Why the Patriots Secondary Will Take Tom Brady out of the MVP Race

Andrew McCluskeyCorrespondent IOctober 31, 2011

PITTSBURGH, PA - OCTOBER 30:  Tom Brady #12 of the New England Patriots looks on during a break in the game against the Pittsburgh Steelers during the game on October 30, 2011 at Heinz Field in Pittsburgh, Pennsylvania.  (Photo by Jared Wickerham/Getty Images)
Jared Wickerham/Getty Images

The New England Patriots were manhandled by the Pittsburgh Steelers on Sunday afternoon.

There is no way around it. The Steelers dominated on offense and were able to limit Tom Brady on defense. It appears that simple formula is the key to success against the Patriots. 

Coming into Sunday's game, Tom Brady was in the running for the MVP award once again. While he isn't on the record-shattering pace he was on, he is still putting together a fantastic season. 

It is clear that he is what makes the wheels turn on New England's offense and without him they would be struggling mightily to put up points. 

While Brady is still in the running for MVP, what may cost him the award in the end will not be his own performance.

It will be his defense.

The Patriots defense, especially their secondary, is one of the worst in the league. They are statistically awful in just about every defensive category. 

However, the real issue comes down to one stat in particular. 

Time of possession. 

If you are a Patriots fan then you know how frustrating it is to feel like your defense is constantly on the field. Well, that is because they are. 

New England is 29th in the league in time of possession per game. The three teams with a lower time of possession per game have a combined record of 6-16. This goes to show just how crucial it is to control the ball.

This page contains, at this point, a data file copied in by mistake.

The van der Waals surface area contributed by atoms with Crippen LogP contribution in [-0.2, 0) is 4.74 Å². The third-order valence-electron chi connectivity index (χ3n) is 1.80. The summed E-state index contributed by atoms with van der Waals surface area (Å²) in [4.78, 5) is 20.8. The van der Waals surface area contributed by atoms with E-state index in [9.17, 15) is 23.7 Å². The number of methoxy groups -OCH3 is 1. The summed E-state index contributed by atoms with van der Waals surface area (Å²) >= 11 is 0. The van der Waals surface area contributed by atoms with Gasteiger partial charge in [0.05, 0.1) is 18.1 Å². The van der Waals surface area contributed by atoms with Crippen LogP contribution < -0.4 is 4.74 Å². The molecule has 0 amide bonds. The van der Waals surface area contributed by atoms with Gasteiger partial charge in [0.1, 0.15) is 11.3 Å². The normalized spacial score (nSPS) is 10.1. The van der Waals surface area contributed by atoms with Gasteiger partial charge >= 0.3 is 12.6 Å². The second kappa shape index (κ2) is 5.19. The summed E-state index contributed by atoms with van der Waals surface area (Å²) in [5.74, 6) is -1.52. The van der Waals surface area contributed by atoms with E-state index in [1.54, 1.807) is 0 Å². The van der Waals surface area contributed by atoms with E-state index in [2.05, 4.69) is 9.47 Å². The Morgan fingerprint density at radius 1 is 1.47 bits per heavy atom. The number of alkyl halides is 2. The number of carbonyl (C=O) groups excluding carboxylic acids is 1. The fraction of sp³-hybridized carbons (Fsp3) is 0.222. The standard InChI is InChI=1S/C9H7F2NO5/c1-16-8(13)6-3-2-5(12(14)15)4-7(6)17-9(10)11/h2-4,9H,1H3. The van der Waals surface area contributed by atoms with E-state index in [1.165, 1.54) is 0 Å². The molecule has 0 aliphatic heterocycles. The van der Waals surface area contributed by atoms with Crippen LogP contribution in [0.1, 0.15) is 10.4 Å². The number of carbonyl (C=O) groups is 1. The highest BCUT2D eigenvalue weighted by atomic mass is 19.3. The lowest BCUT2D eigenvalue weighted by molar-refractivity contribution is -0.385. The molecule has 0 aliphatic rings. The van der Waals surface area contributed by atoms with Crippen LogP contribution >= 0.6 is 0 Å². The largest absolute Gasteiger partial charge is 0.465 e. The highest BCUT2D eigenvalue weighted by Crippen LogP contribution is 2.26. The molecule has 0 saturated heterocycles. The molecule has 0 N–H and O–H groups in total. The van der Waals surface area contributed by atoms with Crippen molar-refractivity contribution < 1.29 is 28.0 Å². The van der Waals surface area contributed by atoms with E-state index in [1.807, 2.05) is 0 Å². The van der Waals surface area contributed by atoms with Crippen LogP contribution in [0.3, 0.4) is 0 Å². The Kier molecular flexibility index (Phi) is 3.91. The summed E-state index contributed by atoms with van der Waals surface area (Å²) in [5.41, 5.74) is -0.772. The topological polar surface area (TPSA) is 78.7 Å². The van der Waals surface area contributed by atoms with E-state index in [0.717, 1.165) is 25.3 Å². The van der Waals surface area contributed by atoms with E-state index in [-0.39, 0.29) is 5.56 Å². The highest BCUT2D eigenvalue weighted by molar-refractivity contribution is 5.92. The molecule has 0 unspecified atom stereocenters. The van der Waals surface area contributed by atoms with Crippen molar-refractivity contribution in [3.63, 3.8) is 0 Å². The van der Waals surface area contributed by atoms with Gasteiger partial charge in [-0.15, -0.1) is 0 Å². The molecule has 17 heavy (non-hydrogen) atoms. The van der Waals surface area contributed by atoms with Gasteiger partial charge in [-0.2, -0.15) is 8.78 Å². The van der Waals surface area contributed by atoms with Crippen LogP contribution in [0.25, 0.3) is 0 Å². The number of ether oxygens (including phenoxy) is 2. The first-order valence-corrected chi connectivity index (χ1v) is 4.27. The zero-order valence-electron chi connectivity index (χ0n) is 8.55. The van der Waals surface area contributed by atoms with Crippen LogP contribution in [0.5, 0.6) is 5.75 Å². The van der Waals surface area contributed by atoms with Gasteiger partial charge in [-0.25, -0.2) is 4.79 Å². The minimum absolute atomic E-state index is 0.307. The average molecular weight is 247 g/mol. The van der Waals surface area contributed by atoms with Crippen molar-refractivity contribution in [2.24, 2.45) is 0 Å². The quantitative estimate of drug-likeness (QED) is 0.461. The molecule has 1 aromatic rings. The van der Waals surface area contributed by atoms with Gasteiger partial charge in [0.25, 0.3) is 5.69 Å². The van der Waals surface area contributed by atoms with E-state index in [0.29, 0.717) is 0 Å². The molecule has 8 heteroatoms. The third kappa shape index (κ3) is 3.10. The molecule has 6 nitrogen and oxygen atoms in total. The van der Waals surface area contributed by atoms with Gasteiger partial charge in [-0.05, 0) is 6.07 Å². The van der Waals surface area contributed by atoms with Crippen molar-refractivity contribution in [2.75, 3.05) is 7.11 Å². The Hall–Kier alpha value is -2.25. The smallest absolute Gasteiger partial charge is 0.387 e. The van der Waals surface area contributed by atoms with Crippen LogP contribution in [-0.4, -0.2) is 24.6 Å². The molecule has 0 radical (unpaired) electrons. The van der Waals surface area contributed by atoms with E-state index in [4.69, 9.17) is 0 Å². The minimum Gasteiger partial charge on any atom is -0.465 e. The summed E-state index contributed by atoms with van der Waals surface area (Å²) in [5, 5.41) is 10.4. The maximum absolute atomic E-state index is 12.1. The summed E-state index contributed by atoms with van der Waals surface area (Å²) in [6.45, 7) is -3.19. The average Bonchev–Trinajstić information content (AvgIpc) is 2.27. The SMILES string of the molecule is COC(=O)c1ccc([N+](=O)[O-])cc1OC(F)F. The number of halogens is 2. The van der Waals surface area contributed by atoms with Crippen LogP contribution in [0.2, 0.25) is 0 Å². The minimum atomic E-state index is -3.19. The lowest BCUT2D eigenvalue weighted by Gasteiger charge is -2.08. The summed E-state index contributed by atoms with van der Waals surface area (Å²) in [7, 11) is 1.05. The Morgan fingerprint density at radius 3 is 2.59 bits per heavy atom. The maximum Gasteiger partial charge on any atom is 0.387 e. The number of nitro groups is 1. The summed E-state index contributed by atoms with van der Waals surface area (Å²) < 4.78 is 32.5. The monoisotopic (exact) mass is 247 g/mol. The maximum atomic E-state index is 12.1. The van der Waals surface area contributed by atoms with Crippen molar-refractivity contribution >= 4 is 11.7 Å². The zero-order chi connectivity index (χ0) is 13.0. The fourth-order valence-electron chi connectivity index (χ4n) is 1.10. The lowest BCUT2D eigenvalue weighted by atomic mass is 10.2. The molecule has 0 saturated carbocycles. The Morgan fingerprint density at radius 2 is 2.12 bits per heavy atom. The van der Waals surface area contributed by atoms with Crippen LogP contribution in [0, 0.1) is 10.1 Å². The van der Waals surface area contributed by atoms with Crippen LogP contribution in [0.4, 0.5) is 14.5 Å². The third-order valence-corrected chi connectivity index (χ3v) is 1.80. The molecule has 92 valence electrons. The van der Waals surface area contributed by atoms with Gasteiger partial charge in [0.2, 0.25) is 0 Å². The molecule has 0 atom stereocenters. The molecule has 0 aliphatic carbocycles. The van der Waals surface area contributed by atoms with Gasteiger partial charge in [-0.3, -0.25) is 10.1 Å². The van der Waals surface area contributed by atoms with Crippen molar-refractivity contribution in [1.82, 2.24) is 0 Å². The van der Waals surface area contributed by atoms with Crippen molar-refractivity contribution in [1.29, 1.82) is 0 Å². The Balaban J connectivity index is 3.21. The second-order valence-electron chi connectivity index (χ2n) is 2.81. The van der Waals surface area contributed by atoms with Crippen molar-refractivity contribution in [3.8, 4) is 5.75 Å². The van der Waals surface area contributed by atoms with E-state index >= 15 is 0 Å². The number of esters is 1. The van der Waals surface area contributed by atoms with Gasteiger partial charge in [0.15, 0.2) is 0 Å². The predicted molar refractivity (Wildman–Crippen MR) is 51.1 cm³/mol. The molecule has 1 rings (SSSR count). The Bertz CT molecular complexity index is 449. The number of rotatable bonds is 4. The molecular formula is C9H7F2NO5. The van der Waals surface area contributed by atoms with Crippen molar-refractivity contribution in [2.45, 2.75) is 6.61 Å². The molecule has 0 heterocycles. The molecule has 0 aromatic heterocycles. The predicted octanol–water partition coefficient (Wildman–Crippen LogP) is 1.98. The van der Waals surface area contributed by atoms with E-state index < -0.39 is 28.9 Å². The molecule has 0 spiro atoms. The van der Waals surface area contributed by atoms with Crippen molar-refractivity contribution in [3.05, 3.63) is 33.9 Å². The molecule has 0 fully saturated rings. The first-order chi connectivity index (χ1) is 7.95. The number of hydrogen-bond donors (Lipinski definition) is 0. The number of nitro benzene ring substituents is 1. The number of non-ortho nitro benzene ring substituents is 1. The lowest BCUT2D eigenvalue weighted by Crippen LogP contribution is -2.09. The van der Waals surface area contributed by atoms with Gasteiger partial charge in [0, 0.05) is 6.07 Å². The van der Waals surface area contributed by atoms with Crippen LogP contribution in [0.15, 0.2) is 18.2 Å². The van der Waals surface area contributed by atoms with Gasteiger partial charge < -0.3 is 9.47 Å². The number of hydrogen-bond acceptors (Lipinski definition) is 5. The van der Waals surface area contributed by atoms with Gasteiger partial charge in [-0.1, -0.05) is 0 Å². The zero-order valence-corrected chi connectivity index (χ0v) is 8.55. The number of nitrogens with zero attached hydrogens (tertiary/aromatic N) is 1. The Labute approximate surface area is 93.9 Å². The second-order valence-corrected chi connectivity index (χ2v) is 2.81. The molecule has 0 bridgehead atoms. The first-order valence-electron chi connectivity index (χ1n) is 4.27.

This is where it all turns around on Tom Brady. 

Brady and the Patriots offense are under pressure to make the most of every single possession they have. They are well aware that if they don't get points on a possession it is likely that it will cost them dearly. 

Looking at Sunday's game versus the Steelers is a great example. Pittsburgh had five drives that lasted over five minutes including two that were over seven minutes. 

New England had zero. Their longest drive of the game was four and a half minutes that resulted in nine plays for only 18 yards. 

Now I understand that part of this falls on Tom Brady and the offense. The Steelers defense did do an excellent job in shutting him down with the tight man coverage they played. However, this trend has formed over the entire season even against teams the Patriots have had offensive success against. 

What would Brady's stats be like if he got more possessions against teams like Miami or San Diego

Would they have beaten Buffalo if they had more possessions? 

All of these questions will be left unanswered. Brady and the offense need to be responsible for sustaining longer drives. This will come with getting back to those quick passes and pounding the ball with the slew of running backs the Patriots have in their backfield.

Even so, the defense is going to need to step up. They need to get opposing offenses off the field and get the ball in the hands of the best player on their team. 

This is obviously much easier said than done.

Right now the Patriots secondary may not only cost Tom Brady a shot at the MVP award, but it may cost the Patriots a serious chance at the Super Bowl.